Amy Caudill’s Reviews : Skin Game

Skin Game by Jim Butcher

Skin Game (The Dresden Files, #15) by Jim Butcher (Goodreads Author)
Amy Caudill‘s review

This latest addition to the Dresden Files Series shows Harry dealing with the consequences of the last book.  Harry has been marooned on Demonreach Island with a parasite in his head, one that will supposedly kill him without the shielding provided by the guardian spirit of the island.  He’s been isolated from his friends and family for the better part of a year, leaving them to deal with the consequences of a world in chaos after the supernatural community takes advantage of the void left by the destruction of the Vampires of the Red Court, literally at Harry’s hand.

Naturally, when Mab comes to call, she immediately orders him off the island, her only concession to Harry’s survival an earring that prevents the parasite from incapacitating him, at least for the next three days.  After that, unless Harry has successfully completed his assigned mission, is the probable end of Harry’s life.

And what does Mab want Harry to do?  Just join forces with a group of old enemies on a suicide mission into Hades’ domain, yes that Hades, to pull off a daring theft from the Underworld.  Harry is forced to work with the Knights of the Blackened Denarius, those fallen angels who have survived on greed and evil, with only Karrin and later Michael Carpenter, the former Knight of the Cross, on his side, as they break into an impenetrable stronghold to steal the Holy Grail.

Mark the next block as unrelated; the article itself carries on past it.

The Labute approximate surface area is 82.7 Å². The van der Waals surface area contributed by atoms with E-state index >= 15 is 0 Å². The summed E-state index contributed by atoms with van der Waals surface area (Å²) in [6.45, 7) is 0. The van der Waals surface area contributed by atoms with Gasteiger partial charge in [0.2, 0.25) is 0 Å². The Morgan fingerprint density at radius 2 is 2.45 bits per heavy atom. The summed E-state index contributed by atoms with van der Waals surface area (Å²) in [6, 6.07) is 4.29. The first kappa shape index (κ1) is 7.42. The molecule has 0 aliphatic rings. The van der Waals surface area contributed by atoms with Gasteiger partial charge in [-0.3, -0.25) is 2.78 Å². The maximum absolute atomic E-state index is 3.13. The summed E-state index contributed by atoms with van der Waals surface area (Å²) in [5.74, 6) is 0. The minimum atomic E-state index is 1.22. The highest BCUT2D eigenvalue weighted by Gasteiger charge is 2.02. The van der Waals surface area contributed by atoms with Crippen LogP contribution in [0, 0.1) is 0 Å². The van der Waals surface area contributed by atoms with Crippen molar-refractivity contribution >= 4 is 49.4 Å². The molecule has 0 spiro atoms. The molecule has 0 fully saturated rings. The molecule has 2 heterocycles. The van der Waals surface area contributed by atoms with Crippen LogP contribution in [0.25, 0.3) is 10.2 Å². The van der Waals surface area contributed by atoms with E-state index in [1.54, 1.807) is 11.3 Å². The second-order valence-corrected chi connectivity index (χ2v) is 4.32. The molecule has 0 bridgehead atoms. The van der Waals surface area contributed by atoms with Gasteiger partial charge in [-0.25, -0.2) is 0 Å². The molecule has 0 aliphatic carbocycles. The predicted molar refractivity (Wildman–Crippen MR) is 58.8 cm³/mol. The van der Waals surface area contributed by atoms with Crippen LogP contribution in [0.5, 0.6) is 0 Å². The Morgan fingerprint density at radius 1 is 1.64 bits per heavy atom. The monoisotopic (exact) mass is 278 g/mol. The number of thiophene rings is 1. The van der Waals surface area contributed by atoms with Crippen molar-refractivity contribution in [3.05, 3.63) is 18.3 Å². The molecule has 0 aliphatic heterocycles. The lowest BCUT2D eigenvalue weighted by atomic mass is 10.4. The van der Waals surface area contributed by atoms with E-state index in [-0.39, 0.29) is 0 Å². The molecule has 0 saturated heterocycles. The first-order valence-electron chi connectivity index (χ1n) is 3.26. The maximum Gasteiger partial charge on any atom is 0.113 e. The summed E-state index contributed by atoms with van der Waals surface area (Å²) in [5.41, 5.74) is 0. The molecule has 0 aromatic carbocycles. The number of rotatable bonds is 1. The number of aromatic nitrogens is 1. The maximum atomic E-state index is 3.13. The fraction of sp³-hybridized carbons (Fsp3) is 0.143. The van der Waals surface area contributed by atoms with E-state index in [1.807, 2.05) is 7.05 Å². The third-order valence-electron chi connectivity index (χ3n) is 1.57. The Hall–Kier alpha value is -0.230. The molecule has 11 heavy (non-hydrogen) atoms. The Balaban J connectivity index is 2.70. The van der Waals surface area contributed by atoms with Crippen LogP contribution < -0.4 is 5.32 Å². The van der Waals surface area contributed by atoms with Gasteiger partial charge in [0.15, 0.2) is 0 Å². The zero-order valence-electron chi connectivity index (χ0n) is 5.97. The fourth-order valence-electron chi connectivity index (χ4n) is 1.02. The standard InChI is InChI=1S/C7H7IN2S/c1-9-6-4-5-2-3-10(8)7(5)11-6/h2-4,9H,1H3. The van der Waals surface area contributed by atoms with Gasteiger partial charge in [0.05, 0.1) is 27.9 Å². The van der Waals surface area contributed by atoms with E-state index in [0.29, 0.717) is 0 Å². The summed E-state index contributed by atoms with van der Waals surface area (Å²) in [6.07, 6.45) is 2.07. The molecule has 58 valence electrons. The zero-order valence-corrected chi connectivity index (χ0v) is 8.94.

This latest book is as exciting as a heist movie, but carries much higher stakes than a mountain of treasure-for inside Hades’ treasure trove are the weapons Mab needs to fight the enemy Outsiders, nightmarish creatures from another dimension.  Who will end up on which side of the conflict?  Who will betray the party, and who will be redeemed in the end?

While several elements of this novel remind me of Ocean’s Eleven and other similar stories, the style and the characters are clearly Butcher’s own, with villains and situations that dovetail nicely into the Dresden chronology.  Some have said the Harry Dresden stories have lost some of their magic over time, but I find the direction the author has taken has given new life to his ever-expanding universe. 

I have only a couple more books to read in the series (for now) and will be sorry to see its end.  Still, I’m sure there are a lot more excitement and world-changing moments to look forward to in the next volume, as soon as I get my hands on a copy.  I award this novel five stars, and recommend it to fans of paranormal stories, epic adventure, and romantic urban fantasy.

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